Nice pic of Mylo -- what's your camera?

cheers,

Martin.
 
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richard_t

Member
Location
nr Spalding
With my first AZ jab I felt very fluey the morning after, but nothing with the 2nd jab. I had a sore arm for a week after the booster (Moderna), and as I say, physically and mentally tired in the afternoons.

Ah the CNC is in one box, but also got the larger Y travel and bed (edit: to make it to a 3040 appt.), limit switches, and then some T-nuts and clamps for the table. The 3080 pro package I got came with a set of various cutters and a separate set of engravers. It also came with a 15W laser module - that's a little scary!

The camera is a Canon 5D Mk 4, and that photo of Mylo (nose should have been in focus as well), was taken with a 85mm lens.

Richard.
 
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Martin Wynne

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It also came with a 15W laser module - that's a little scary!

Hi Richard,

That's enough power to do real work.

The BIBO also came with a laser module, but I haven't got round to trying it yet. It's only 0.5W so not capable of much actual cutting, maybe paper and very thin card. It's described as for engraving. It was also described as a "free gift" with the 3D printer, which I suspect is a way of saying it's not covered by the guarantee. Fitting it means dismantling the extruder head so is no 5-minute task, but I really ought to try it just to see what if anything it can do.

cheers,

Martin.
 
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Martin Wynne

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Enjoy using Templot?
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Please do not send requests for help direct to me via email.

Post your questions on the forum where everyone can see them and add
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For sticking to the bed I use an ordinary cheapo glu-stick:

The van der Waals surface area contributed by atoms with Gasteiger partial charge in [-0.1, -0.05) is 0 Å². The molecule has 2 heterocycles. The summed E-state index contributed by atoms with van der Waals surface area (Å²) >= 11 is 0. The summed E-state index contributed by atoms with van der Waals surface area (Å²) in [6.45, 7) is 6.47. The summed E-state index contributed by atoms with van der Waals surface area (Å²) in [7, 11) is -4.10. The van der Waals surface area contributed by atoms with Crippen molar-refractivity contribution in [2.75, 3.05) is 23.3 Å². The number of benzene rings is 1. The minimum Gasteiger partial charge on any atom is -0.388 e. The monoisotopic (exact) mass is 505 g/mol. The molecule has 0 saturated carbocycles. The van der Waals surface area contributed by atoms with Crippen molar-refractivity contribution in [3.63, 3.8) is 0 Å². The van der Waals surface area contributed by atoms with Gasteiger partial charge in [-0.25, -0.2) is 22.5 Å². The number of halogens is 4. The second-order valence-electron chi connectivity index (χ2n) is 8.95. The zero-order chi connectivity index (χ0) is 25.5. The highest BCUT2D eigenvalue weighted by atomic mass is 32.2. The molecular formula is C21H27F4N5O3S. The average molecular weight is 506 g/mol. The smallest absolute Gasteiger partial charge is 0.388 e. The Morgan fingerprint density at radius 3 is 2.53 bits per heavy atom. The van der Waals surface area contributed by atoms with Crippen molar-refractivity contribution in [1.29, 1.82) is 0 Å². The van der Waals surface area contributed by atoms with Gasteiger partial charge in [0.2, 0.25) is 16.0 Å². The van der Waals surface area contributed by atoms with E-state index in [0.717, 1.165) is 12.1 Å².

https://www.amazon.co.uk/dp/B000SHPWMQ

It will last forever -- just a couple of dabs, and then smear it out to a thin film over the bed using a damp sponge.
@richard_t

Hi Richard,

Just an update to that -- nothing stays the same for 5 minutes nowadays.

Pritt-Stik have upgraded their formula to a new eco-friendly version, which may work fine for its intended purpose, but is completely useless for sticking items to the bed of a 3D printer. I need to get the older type or clone from the pound shop while it is still available, or maybe this stuff from ebay:

https://www.ebay.co.uk/itm/393771416444

edit: see below: https://85a.uk/templot/club/index.p...printer-but-what-else-do-i-need.337/post-3521

cheers,

Martin.
 
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Here are some of mine thoughts:

For better sticking on the print bed some people in the Netherlands use hair spray.
I just buy my abs and for sticking on the bed spray from aliexpress.
In my experience (and my needs)all those new and (in my eye's) overly priced filaments are not worth it.
I started with regular PLA and moved on to ABS.
In the mean time i have learned to calibrate my printer properly.
You can not calibrate the printer and fine tune the printer enough.
On thingyverse you will find enough models to calibrate your printer.(don't get lost over there).
Dont forget to store your ABS filament dry! just in a air tight container with some silica gel or a other dehumidifier salt.

Have a lot of fun with your 3d printer, your only limit are your fantasies.